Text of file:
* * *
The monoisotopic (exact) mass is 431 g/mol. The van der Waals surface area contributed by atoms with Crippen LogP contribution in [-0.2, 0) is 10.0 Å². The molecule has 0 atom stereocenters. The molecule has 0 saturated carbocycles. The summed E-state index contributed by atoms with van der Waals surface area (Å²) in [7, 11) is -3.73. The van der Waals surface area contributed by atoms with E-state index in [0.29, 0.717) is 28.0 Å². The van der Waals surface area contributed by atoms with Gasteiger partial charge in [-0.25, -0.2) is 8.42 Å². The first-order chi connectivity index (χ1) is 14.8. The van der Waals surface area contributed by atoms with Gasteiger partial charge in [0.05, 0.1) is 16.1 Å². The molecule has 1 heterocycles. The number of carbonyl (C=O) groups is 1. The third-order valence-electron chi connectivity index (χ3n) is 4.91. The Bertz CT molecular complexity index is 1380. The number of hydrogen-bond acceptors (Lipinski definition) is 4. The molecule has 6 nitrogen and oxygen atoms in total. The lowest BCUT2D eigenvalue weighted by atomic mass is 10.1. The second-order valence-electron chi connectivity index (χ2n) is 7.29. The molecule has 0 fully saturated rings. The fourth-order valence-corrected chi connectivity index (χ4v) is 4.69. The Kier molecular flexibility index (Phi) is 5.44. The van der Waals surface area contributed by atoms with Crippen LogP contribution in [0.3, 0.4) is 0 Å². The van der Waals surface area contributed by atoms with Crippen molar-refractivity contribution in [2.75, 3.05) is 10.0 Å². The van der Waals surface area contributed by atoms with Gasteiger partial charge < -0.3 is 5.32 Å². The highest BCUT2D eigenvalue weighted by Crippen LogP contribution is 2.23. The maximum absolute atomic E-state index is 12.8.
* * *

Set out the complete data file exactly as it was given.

The monoisotopic (exact) mass is 431 g/mol. The van der Waals surface area contributed by atoms with Crippen LogP contribution in [-0.2, 0) is 10.0 Å². The molecule has 0 atom stereocenters. The molecule has 0 saturated carbocycles. The summed E-state index contributed by atoms with van der Waals surface area (Å²) in [7, 11) is -3.73. The van der Waals surface area contributed by atoms with E-state index in [0.29, 0.717) is 28.0 Å². The van der Waals surface area contributed by atoms with Gasteiger partial charge in [-0.25, -0.2) is 8.42 Å². The first-order chi connectivity index (χ1) is 14.8. The van der Waals surface area contributed by atoms with Gasteiger partial charge in [0.05, 0.1) is 16.1 Å². The molecule has 1 heterocycles. The number of carbonyl (C=O) groups is 1. The third-order valence-electron chi connectivity index (χ3n) is 4.91. The Bertz CT molecular complexity index is 1380. The number of hydrogen-bond acceptors (Lipinski definition) is 4. The molecule has 6 nitrogen and oxygen atoms in total. The lowest BCUT2D eigenvalue weighted by atomic mass is 10.1. The second-order valence-electron chi connectivity index (χ2n) is 7.29. The molecule has 0 fully saturated rings. The fourth-order valence-corrected chi connectivity index (χ4v) is 4.69. The Kier molecular flexibility index (Phi) is 5.44. The van der Waals surface area contributed by atoms with Crippen LogP contribution in [0.3, 0.4) is 0 Å². The van der Waals surface area contributed by atoms with Crippen molar-refractivity contribution in [2.75, 3.05) is 10.0 Å². The van der Waals surface area contributed by atoms with Gasteiger partial charge < -0.3 is 5.32 Å². The highest BCUT2D eigenvalue weighted by Crippen LogP contribution is 2.23. The maximum absolute atomic E-state index is 12.8.